Friday, May 18, 2018

We're on a Mission: On a Mission for Bogs

Tasked with scouting new sites for our project, we were excited to be on our own.  New bogs, here we come!  I love walking through bogs and today we planned to hit several.  The sun was shining, we had Tim Hortons in our bellies, hot tea in the thermos, and noises of Fort McMurray were soon behind us.  Armed with black and white printouts from Google Earth and a sense of adventure we set off southbound with our ‘bog-eyes’ on. 

Every so often, this happens… we expand a project or find a new project and all of a sudden, we’re out driving around in the truck with our boots on ready to stop at every peatland with potential.  We get out, walk around a bit, give it the thumbs up or thumbs down, and move on.  Today we had prepared for a few sites. 

The first bog of the day was out a sandy rutty road which was precariously positioned steps from a very large lake seemingly retained by a small berm… cattails flanked the north side.  It has been dry here for quite some time, so we had no problems; the visual, however, was a bit disturbing.  The bog was also right there on the road – just how we like them.  We stopped and put on our boots with two out of three of us squishing a bit from yesterday’s soakers.  The woods were lovely dark and deep and almost immediately we stumbled upon an animal burrow – something we are unaccustomed to seeing.  The openings – 12-15 cm diameter or so – seemed just right for a mustelid of some kind.  Pretty cool stuff.  Full of puffy feathermoss and big black spruce trees, it was not the bog we were looking for, but it was very pretty and after a bit of exploration, we wished it well.  We moved on:  the piece de resistance was yet to come.

Our big goal that day was a fen-lake-bog islands combo.  We should have known it was going to be trouble.  Step one:  finding the road.  We missed it on first pass because we were informed it was a paved road.  It wasn’t.  That’s ok, we went down another road, instead, and found a whole lotta’ VERY DUSTY bogs that could have been delightful were it not for the choking dust haze squelching everyone’s happiness.  We backtracked and found the correct road.  We check in with the woman who is sitting in her truck all day flagging people down to take their numbers and tally business.  Up and down big hills, over one lane tiny bridges, we pass beautiful landscape and countless Jack Pine forests, Aspen uplands, fens, and little bogs.  We pass very few trucks, and eventually, became the only traffic.  Fifteen miles down the dirt road, we stop on the side of the road and hope against all hope that this is the spot.  We only have our odometer and our satellite imagery at this point, foolishly leaving our gps at home.  There is no cellular service here.  We are in the middle of nowhere.  We can only assume we’ll come on it eventually if we walk south from here.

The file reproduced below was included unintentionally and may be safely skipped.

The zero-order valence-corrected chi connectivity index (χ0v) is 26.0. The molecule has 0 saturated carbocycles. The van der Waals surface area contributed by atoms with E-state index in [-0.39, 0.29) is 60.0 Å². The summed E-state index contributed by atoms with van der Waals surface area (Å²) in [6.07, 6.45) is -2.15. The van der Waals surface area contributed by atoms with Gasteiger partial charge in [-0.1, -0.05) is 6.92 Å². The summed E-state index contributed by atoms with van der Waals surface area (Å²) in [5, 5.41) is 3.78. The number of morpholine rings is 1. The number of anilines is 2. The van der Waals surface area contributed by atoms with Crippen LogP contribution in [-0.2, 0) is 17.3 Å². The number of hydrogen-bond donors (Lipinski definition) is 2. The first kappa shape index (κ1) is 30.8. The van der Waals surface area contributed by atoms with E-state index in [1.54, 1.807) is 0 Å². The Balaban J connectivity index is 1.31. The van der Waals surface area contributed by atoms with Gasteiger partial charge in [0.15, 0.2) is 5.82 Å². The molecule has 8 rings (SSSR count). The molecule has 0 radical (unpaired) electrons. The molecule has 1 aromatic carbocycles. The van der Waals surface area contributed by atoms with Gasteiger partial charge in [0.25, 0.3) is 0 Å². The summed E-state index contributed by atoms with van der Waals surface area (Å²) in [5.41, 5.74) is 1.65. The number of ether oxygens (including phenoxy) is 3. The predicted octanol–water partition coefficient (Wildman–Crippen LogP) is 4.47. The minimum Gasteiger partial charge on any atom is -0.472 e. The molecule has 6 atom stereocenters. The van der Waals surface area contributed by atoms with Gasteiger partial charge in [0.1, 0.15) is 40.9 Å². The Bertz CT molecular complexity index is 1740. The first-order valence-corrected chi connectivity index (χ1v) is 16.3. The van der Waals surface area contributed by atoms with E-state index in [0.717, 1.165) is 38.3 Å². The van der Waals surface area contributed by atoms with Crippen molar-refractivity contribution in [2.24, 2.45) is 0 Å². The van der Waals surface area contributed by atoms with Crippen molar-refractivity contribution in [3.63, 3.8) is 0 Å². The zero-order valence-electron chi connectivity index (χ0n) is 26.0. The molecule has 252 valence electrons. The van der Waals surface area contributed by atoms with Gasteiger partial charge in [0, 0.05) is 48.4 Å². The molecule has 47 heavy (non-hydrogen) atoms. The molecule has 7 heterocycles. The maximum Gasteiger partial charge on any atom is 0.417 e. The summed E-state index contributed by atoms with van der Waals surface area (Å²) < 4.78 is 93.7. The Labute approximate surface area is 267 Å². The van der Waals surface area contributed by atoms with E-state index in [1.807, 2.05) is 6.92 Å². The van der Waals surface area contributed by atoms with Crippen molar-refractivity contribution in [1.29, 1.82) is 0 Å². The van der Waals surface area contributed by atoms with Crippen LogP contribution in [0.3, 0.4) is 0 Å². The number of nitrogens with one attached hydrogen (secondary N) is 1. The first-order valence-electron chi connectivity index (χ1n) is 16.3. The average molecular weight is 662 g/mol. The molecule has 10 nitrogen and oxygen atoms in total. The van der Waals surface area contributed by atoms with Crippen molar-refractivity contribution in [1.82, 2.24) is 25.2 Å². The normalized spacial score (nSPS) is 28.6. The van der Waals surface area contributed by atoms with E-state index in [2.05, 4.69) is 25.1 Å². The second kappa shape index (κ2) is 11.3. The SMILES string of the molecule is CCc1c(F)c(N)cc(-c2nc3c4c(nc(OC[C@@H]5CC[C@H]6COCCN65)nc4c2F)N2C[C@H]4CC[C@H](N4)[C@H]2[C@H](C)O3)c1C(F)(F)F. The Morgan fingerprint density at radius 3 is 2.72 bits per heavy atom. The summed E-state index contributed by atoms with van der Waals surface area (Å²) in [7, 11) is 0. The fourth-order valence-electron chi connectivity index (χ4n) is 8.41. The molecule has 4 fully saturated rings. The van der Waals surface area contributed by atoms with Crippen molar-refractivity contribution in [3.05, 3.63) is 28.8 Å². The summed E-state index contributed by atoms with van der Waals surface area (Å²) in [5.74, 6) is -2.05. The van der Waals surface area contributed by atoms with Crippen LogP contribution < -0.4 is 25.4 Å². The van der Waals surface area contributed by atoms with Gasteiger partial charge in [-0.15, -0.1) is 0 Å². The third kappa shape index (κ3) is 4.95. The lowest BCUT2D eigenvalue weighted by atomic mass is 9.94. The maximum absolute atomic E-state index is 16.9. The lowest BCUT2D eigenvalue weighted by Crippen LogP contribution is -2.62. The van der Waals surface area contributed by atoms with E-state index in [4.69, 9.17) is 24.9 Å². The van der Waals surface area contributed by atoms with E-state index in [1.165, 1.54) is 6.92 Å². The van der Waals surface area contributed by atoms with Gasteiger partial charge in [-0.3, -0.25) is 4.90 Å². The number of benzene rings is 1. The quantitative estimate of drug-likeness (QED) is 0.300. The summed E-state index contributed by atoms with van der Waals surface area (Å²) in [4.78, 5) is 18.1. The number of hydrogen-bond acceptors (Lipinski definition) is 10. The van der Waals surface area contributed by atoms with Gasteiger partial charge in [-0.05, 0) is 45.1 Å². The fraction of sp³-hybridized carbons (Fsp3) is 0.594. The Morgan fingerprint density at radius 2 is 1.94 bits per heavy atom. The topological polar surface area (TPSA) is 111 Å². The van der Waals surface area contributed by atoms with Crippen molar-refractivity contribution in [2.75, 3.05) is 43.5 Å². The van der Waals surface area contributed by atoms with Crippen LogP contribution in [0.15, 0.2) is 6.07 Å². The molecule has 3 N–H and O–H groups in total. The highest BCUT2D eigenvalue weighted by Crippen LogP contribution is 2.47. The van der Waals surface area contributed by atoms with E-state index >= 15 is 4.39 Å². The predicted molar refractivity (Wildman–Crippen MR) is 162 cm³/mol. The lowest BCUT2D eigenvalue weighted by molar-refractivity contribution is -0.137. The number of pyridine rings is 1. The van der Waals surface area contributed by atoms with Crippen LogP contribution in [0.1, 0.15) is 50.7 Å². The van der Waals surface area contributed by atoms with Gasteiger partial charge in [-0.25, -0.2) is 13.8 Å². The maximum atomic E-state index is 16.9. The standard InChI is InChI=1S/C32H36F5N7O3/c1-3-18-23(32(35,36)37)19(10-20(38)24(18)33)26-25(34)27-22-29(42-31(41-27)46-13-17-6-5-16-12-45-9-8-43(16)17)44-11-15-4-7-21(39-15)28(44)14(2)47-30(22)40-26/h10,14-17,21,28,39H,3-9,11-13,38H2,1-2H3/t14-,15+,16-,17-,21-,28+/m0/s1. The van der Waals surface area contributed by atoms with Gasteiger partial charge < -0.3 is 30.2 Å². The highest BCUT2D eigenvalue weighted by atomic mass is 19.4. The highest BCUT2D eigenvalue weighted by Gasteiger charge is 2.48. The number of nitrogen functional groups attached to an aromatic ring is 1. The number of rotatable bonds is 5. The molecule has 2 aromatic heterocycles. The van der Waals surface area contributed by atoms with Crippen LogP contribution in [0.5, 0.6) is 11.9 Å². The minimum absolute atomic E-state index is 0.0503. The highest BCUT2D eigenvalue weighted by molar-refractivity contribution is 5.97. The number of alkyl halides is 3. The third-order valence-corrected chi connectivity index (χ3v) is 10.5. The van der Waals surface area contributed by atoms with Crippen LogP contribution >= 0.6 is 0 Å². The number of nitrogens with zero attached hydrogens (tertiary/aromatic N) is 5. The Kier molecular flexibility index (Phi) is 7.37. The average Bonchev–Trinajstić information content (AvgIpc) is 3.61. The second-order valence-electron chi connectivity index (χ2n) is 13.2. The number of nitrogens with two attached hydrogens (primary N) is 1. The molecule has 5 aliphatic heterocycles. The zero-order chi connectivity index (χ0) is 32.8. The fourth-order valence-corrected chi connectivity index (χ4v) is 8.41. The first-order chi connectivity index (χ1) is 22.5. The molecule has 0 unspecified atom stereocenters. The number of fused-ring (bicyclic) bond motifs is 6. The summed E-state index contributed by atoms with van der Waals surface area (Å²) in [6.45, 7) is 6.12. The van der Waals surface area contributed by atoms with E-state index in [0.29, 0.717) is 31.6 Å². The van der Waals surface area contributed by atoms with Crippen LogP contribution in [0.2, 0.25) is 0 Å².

So, we start in.  Brambles.  Lots and lots of prickly brambles.  I’ve never been so mad at wild roses in my life.  They were mixed in with drooping, criss-crossing, akimbo, skinny, branchy, shrubby crap that morphed into full-fledged willow mess at decreasing elevation.  We were scratched, irritated, and realized we should have brought lunch on this adventure.  With willows came wet.  Sloggy mess morphed into treed sloppy mess with holes ready to take a boot.  Avoid trees, avoid willows, avoid holes, slap at bugs, overheat, repeat.  Finally some boggy parts – hummocks, thank God!  But still willows and still larch now and still sloggy holes and not at all what one might want for a scientific research site that must be accessed 5 times a year.  By now, we were demoralized and quite frankly were growing stupid (save your jokes).  We had done way too much fen tromping, willow avoiding, and bramble broaching and now were too tired to truly explore the innards of the Bog island, but from our vantage, we saw big ole’ larch overhead much farther in (in bog parlance, again…. No bueno).  We headed back hoping to find a better route.  

We found cutlines in the fen, so knew where we were and tried a more bee-lined approach to the road.  It took us, eventually, to a beautiful – and I mean BEAUTIFUL – forest of spruce so dense, it shaded out the world.  There were no vasculars in the understory, but Pleurozium moss carpeted the floor.  Everything was covered with it.  We had found what appeared to be a two species forest.  I’m sure there were more species there, but you get the idea.  It was dark and calm and beautiful and amazing.  We sighed a sigh, calmed our brains, and gathered our strength for tackling the brambles to come.  At the edge, Ledum of unusual size appeared, and willows began anew.   We had definitely found a much better way to scale the upland.  Everything seemed better on the way out.  Shockingly, we popped out AT OUR TRUCK.  Amazing.  We filled our water bottles, breathed the air, ate apples, and made peanut butter and jelly sandwiches on the tailgate.  Deer crossed the road, we recovered, and looked at each other with relief.

We had an adventure filled memory-making day.   I'm sure there are many to come.  Happy return to field season, everyone!